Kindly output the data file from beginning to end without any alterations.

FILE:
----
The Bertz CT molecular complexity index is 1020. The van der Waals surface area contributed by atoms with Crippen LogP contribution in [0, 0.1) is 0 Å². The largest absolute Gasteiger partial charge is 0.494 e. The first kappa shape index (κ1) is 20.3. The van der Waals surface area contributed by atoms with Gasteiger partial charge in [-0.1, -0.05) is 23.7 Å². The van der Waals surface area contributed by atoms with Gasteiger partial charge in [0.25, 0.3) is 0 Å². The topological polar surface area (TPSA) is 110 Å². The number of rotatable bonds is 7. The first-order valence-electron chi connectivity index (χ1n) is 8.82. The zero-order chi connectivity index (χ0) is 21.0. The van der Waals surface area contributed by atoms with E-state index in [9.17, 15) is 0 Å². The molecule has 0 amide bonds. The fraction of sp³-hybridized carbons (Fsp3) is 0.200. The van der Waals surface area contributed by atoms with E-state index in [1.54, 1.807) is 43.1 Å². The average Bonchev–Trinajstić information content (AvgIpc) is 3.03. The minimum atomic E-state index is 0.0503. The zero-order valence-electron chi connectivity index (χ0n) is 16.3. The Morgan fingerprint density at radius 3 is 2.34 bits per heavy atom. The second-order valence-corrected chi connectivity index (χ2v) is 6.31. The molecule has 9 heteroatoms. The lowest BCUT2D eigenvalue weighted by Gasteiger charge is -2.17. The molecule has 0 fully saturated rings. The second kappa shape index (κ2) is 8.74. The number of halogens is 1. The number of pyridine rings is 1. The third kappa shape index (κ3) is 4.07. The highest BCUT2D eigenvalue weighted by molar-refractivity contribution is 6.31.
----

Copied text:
The Bertz CT molecular complexity index is 1020. The van der Waals surface area contributed by atoms with Crippen LogP contribution in [0, 0.1) is 0 Å². The largest absolute Gasteiger partial charge is 0.494 e. The first kappa shape index (κ1) is 20.3. The van der Waals surface area contributed by atoms with Gasteiger partial charge in [-0.1, -0.05) is 23.7 Å². The van der Waals surface area contributed by atoms with Gasteiger partial charge in [0.25, 0.3) is 0 Å². The topological polar surface area (TPSA) is 110 Å². The number of rotatable bonds is 7. The first-order valence-electron chi connectivity index (χ1n) is 8.82. The zero-order chi connectivity index (χ0) is 21.0. The van der Waals surface area contributed by atoms with E-state index in [9.17, 15) is 0 Å². The molecule has 0 amide bonds. The fraction of sp³-hybridized carbons (Fsp3) is 0.200. The van der Waals surface area contributed by atoms with E-state index in [1.54, 1.807) is 43.1 Å². The average Bonchev–Trinajstić information content (AvgIpc) is 3.03. The minimum atomic E-state index is 0.0503. The zero-order valence-electron chi connectivity index (χ0n) is 16.3. The Morgan fingerprint density at radius 3 is 2.34 bits per heavy atom. The second-order valence-corrected chi connectivity index (χ2v) is 6.31. The molecule has 9 heteroatoms. The lowest BCUT2D eigenvalue weighted by Gasteiger charge is -2.17. The molecule has 0 fully saturated rings. The second kappa shape index (κ2) is 8.74. The number of halogens is 1. The number of pyridine rings is 1. The third kappa shape index (κ3) is 4.07. The highest BCUT2D eigenvalue weighted by molar-refractivity contribution is 6.31.